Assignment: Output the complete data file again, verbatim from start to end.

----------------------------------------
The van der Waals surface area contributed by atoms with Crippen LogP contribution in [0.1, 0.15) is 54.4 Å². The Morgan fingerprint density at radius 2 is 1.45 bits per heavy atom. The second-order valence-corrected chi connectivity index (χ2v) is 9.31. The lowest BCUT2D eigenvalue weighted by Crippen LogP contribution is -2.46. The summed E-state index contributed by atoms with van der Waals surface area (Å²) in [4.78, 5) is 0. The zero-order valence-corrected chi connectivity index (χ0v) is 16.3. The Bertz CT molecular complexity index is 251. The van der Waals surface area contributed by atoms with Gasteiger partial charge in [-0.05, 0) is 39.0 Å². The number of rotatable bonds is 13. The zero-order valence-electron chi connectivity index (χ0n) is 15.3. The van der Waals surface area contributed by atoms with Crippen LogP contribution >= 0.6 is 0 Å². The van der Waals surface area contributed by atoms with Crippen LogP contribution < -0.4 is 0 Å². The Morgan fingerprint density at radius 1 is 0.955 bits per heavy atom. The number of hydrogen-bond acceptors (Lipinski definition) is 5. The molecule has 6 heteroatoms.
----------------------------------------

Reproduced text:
The van der Waals surface area contributed by atoms with Crippen LogP contribution in [0.1, 0.15) is 54.4 Å². The Morgan fingerprint density at radius 2 is 1.45 bits per heavy atom. The second-order valence-corrected chi connectivity index (χ2v) is 9.31. The lowest BCUT2D eigenvalue weighted by Crippen LogP contribution is -2.46. The summed E-state index contributed by atoms with van der Waals surface area (Å²) in [4.78, 5) is 0. The zero-order valence-corrected chi connectivity index (χ0v) is 16.3. The Bertz CT molecular complexity index is 251. The van der Waals surface area contributed by atoms with Gasteiger partial charge in [-0.05, 0) is 39.0 Å². The number of rotatable bonds is 13. The zero-order valence-electron chi connectivity index (χ0n) is 15.3. The van der Waals surface area contributed by atoms with Crippen LogP contribution >= 0.6 is 0 Å². The van der Waals surface area contributed by atoms with Crippen LogP contribution < -0.4 is 0 Å². The Morgan fingerprint density at radius 1 is 0.955 bits per heavy atom. The number of hydrogen-bond acceptors (Lipinski definition) is 5. The molecule has 6 heteroatoms.